Helium balloons pose a unique threat to wildlife and the environment. When released outdoors, the balloons eventually shatter and/or fall to earth, where the latex fragments are often mistaken by wildlife as food, or individuals become entangled in the strings or latex, leading to stress, injury, malnutrition, and sometimes death. What differentiates balloons from other garbage and debris, however, is that the very nature of their being – that they are filled with a gas lighter than air – not only allows them to stay airborne and disperse farther distances from their point of origin than might otherwise occur with a discarded straw or plastic bag, but also disperse to higher altitudes where they undergo an explosive “brittle fracture” that results in both large and micro material that fall to earth, making it difficult to track their fate.

What is #MCD?

#MCD is a citizen science project whose purpose is to collect geotagged data through the app Litterati to educate the public about the fate of air- or helium-filled latex and Mylar (foil) balloons released outdoors, and the inevitable fact that when balloons are released, singly or en masse, they must eventually fall to earth.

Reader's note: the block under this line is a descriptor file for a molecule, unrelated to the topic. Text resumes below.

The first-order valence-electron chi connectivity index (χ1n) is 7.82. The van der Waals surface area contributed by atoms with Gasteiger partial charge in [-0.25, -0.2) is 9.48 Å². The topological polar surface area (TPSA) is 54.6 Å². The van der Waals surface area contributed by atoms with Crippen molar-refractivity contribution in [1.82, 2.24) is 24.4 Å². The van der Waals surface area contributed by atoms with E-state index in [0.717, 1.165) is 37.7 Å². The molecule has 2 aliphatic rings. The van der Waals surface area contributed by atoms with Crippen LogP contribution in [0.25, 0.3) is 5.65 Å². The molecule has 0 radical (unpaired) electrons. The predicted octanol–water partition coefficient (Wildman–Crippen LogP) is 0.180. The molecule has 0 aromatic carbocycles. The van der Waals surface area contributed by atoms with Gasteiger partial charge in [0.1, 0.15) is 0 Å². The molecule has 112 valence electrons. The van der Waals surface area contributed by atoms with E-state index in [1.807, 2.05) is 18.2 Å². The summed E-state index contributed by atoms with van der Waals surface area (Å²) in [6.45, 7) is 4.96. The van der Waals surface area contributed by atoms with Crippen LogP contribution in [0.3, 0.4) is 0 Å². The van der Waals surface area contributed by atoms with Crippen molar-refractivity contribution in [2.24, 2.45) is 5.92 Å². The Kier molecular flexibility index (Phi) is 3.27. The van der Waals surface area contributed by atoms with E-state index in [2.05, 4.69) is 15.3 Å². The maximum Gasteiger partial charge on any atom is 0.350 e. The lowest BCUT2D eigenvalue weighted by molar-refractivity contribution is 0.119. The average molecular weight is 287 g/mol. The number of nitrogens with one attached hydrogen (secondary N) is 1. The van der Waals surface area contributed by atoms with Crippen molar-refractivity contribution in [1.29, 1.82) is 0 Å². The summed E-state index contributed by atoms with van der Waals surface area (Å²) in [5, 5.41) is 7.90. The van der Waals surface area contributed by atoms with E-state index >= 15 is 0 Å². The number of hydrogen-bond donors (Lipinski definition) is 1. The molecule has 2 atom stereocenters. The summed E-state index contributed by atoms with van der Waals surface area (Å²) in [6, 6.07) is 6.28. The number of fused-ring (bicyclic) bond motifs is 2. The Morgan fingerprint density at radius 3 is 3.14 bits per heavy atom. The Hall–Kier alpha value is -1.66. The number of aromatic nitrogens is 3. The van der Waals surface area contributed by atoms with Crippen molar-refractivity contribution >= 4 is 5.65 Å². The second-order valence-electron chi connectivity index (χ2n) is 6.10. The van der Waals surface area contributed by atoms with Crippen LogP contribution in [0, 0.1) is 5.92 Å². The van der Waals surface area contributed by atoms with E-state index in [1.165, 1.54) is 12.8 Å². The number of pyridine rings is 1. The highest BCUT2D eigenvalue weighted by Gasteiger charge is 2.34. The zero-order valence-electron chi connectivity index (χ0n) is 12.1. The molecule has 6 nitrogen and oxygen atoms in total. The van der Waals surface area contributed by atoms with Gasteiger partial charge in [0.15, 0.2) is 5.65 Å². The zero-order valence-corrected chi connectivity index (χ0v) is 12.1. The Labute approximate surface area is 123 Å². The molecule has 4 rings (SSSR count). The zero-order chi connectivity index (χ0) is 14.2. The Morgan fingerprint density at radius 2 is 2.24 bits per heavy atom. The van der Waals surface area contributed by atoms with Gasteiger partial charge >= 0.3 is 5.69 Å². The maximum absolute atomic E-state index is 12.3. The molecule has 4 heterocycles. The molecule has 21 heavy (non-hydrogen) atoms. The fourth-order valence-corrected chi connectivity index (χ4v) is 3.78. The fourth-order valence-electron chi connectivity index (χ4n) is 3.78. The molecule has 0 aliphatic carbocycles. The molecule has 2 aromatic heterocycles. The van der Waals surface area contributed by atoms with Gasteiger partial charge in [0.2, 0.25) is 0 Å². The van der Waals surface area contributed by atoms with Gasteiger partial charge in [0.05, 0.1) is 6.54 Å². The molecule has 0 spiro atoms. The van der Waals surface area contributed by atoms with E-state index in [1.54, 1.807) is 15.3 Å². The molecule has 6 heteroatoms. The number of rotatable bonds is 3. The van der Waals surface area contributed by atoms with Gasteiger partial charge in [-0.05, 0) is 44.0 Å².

How Can I Participate?

Download the Litterati app (here) and start logging your observations in three easy steps:

(1) Track it down!

Whether you are in an urban or open space (the woods, the beach, the desert, the city, or your backyard), keep an eye out for latex and mylar balloons.

(2) Tag it up!

Take a photo of any balloon you encounter with the Litterati app and tag it with #mcd, as well as #latexballoon or #mylarballoon.

(3) Pack it out!

Properly dispose of any garbage you collect.

Don’t forget – if you see other garbage, make sure to log and collect it too to keep our open spaces and urban areas clean.


How Do Balloons Affect the Environment?

When latex and foil (mylar) balloons fall to earth, they become more than just litter – they become a nuisance to the public and a threat to wildlife species. For wildlife in particular, balloon fragments become what we at #mcd refer to at apatobiomimics – man-made materials that inadvertently and deceptively resemble things naturally found in the wild. You can learn more about balloons’ effects on the environment and wildlife here:

Balloons and the Environment

Balloons and Wildlife

Additional Resources